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|DOL/OSHA||RIN: 1218-AB76||Publication ID: Fall 2016|
|Title: Occupational Exposure to Beryllium|
In 1999 and 2001, OSHA was petitioned to issue an emergency temporary standard for permissible exposure limit (PEL) to beryllium by the United Steel Workers (formerly the Paper Allied-Industrial, Chemical, and Energy Workers Union), Public Citizen Health Research Group, and others. The Agency denied the petitions but stated its intent to begin data gathering to collect needed information on beryllium's toxicity, risks, and patterns of usage. On November 26, 2002, OSHA published a Request for Information (RFI) (67 FR 70707) to solicit information pertinent to occupational exposure to beryllium, including: current exposures to beryllium; the relationship between exposure to beryllium and the development of adverse health effects; exposure assessment and monitoring methods; exposure control methods; and medical surveillance. In addition, the Agency conducted field surveys of selected worksites to assess current exposures and control methods being used to reduce employee exposures to beryllium. OSHA convened a Small Business Advocacy Review Panel under the Small Business Regulatory Enforcement Fairness Act (SBREFA) and completed the SBREFA Report in January 2008. OSHA also completed a scientific peer review of its draft risk assessment.
|Agency: Department of Labor(DOL)||Priority: Economically Significant|
|RIN Status: Previously published in the Unified Agenda||Agenda Stage of Rulemaking: Final Rule Stage|
|Major: Yes||Unfunded Mandates: Private Sector|
|EO 13771 Designation: uncollected|
|CFR Citation: 29 CFR 1910|
|Legal Authority: 29 U.S.C. 655(b) 29 U.S.C. 657|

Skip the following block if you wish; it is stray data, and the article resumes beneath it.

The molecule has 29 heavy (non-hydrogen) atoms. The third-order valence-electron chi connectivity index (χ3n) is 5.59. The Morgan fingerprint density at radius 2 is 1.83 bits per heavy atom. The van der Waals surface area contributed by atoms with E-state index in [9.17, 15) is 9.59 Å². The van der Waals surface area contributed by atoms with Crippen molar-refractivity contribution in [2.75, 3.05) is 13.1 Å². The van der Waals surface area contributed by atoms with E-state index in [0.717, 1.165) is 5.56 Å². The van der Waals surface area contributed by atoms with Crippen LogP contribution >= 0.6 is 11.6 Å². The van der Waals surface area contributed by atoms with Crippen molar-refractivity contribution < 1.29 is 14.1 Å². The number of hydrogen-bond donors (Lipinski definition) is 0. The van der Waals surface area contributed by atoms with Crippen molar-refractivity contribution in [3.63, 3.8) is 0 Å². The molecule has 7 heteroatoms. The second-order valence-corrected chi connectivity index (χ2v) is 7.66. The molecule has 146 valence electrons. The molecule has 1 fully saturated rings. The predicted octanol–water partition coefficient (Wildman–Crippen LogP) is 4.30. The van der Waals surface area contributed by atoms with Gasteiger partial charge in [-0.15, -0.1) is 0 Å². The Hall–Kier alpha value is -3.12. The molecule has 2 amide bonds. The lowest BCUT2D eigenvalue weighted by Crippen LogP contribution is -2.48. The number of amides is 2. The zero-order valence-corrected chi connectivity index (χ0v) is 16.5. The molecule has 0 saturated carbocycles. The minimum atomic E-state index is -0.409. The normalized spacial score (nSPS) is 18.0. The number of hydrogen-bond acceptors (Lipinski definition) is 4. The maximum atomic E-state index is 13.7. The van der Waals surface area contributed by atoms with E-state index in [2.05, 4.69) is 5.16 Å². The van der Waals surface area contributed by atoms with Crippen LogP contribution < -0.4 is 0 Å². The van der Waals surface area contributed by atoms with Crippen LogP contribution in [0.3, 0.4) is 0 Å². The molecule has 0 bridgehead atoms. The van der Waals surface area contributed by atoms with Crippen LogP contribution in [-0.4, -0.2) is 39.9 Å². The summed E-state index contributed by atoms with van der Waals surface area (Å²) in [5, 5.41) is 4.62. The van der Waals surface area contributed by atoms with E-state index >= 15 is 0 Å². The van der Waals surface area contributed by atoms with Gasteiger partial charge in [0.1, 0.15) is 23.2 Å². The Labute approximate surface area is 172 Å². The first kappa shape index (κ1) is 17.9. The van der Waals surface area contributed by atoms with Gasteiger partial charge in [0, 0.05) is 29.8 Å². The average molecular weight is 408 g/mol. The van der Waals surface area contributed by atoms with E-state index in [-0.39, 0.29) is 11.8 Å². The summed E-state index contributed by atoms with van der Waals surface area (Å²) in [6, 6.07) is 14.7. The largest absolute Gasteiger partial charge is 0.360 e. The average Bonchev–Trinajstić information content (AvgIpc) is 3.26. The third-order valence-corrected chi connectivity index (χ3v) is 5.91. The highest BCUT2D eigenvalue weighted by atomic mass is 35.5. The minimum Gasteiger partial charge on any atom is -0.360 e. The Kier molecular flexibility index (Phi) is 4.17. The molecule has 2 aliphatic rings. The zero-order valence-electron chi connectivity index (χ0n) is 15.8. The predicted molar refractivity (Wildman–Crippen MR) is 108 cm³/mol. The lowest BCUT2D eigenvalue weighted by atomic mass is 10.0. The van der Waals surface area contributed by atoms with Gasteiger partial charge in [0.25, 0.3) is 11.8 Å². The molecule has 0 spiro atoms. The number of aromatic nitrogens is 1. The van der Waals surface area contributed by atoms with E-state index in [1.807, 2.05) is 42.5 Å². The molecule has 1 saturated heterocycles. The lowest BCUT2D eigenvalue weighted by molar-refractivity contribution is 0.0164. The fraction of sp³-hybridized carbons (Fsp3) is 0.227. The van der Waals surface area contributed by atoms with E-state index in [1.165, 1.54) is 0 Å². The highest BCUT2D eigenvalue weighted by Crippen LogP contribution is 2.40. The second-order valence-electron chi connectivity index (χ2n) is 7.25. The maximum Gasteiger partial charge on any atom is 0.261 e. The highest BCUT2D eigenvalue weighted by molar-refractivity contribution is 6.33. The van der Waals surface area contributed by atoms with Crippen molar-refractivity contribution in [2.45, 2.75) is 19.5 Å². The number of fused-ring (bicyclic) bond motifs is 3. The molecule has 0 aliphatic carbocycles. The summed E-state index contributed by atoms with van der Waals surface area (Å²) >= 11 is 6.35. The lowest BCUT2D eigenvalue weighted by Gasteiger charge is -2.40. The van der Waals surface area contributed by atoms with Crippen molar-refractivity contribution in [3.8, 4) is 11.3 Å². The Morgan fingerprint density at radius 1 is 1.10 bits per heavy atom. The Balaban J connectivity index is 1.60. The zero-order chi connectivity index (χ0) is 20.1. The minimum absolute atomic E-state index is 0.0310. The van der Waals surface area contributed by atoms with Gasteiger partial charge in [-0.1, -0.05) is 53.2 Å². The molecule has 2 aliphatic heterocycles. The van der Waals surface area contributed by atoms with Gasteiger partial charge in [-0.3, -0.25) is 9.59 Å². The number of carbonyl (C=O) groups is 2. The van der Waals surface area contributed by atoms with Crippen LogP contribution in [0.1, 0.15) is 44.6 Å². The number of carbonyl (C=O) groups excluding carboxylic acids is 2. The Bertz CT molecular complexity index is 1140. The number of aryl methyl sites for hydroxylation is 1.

Statement of Need:
Exposure to beryllium causes a disabling and potentially fatal chronic lung disease called Chronic Beryllium Disease (CBD). Exposure to beryllium has also been linked to lung cancer. OSHA proposed to reduce the permissible exposure limit (PEL) by 10 times to 0.2 micrograms of beryllium per cubic meter of air (µg/m3) over an 8-hour time weighted average (TWA) and a short term exposure limit (STEL) of 2.0 µg/m3 over 15 minutes. The proposal also included important requirements such as medical surveillance, medical removal protection, regulated areas, training, and engineering controls.
Summary of the Legal Basis:
29 U.S.C. 655(b); 29 U.S.C. 657
OSHA also proposed regulatory alternatives to its proposed beryllium rule. These include: scope alternatives to address exposures in the construction and maritime industries; changes to the proposed PEL and STEL; and changes to the proposed ancillary provisions for exposure assessment, personal protective clothing and equipment, medical surveillance, and medical removal.
Anticipated Costs and Benefits:
The proposed rule for beryllium covers approximately 35,000 workers in General Industry, and OSHA estimated that the proposed rule when fully implemented would produce $575.8 million in annualized benefits over 60 years, far outweighing the expected cost of $37.6 million annually for workplaces in General Industry.
Prevent 92 deaths from chronic beryllium disease, 4 deaths from lung cancer, and 50 non-fatal cases of chronic beryllium disease each year.
|Regulatory Flexibility Analysis Required: Yes||Government Levels Affected: None|
|Small Entities Affected: Businesses||Federalism: No|
|Included in the Regulatory Plan: Yes|
|RIN Data Printed in the FR: Yes|
Director, Directorate of Standards and Guidance
Department of Labor
Occupational Safety and Health Administration
200 Constitution Avenue NW., FP Building, Room N-3718,
Washington, DC 20210